Cigar Box Guitars Made Right Here in Fallon

A sampling of the cigar box guitars made by Charlie Pope

by Leanna Lehman —

Local retired Navy serviceman and Nevada corrections officer, Charlie Pope, recently took up the unusual craft of making cigar box guitars. As a lifelong musician, he has always been able to work on his own instruments, but had never tried his hand at making one –until now.

In 2017, Pope’s sister sent him a cigar box guitar thinking he might like to try making one himself. Intrigued, he agreed but didn’t really get started until this January, shortly after the death of this mother. “We were very close,” Pope states, “I needed something to do – to put my energy into.”

Since then, Pope has made over a dozen guitars. The first few were sent to family and close friends. Before long, Pope discovered YouTube tutorials along with and an entire community of craftsmen doing the same thing. “You should have seen the first ones I made,” explains Pope, ”They didn’t even play.”

Now, Pope’s cigar box guitars can be played and are no longer just decorative. Using boxes passed along to him from a Reno cigar store owner, Pope makes the neck from raw wood, adds frets and fret wires, strings, and sound holes. The sound holes can be made of anything from Mason jar lids to dish drains, anything that can allow the sound to emanate.

All of Pope’s guitars are one-of-a-kind. Each cigar box is unique, with its shape and size lending to the tone it will produce. Pope never knows until he is finished how it will sound, making every one entirely distinctive. Pope has also made a few electric cigar box guitars that once plugged into an amplifier sound amazingly like a standard electric guitar.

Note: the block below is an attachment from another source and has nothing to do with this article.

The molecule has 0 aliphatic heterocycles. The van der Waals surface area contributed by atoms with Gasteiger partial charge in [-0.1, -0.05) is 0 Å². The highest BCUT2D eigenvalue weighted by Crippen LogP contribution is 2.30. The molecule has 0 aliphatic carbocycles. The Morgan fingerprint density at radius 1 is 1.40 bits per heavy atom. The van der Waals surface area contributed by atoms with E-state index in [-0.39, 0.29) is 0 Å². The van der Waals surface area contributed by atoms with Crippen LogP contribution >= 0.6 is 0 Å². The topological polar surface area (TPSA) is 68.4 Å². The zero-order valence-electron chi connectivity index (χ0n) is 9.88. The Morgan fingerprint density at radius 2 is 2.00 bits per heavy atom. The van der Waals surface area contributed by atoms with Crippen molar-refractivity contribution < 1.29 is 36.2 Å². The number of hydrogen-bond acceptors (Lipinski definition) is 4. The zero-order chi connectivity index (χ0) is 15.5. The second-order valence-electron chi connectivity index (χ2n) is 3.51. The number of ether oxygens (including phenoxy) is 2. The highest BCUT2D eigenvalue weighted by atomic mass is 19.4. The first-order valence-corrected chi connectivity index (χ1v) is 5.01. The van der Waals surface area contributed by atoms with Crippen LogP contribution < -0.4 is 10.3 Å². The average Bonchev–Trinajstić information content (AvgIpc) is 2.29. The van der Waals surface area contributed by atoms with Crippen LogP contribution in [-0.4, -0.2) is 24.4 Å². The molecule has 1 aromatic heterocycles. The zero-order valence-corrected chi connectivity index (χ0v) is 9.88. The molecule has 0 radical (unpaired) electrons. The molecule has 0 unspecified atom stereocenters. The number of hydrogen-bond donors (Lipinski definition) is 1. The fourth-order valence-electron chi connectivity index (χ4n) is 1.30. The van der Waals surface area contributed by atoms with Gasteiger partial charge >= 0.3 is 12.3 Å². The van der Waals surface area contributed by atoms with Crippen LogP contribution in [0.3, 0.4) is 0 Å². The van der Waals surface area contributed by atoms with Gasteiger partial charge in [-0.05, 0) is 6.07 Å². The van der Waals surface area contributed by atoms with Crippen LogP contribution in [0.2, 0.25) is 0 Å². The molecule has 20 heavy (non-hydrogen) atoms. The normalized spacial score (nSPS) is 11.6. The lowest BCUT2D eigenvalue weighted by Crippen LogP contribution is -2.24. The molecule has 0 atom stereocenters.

Charlie Pope makes cigar box guitars at his workshop in Fallon

Pope explains that nearly the entire project is done with small hand tools, although some craftsmen use all electric tools.  “It’s a very detailed process,” he states, “When I get in a hurry is when I mess up.” His workshop is small but suits the work he is currently doing. With a great deal of support from his wife Lajeana, Pope hopes to continue improving his craft and eventually go to some east coast conventions where this unique form of artwork is more common. “Very few of these can be found east of the Mississippi,” states Pope.

In other parts of the country, some cigar box guitars sell for an upwards of $400. Pope’s start around $100 for more intricate models. The financial investment is nominal compared to the time investment, with each guitar taking at least two days to complete. More importantly, Pope states, “I’m having a great time.”

Charlie Pope can be contacted via email at


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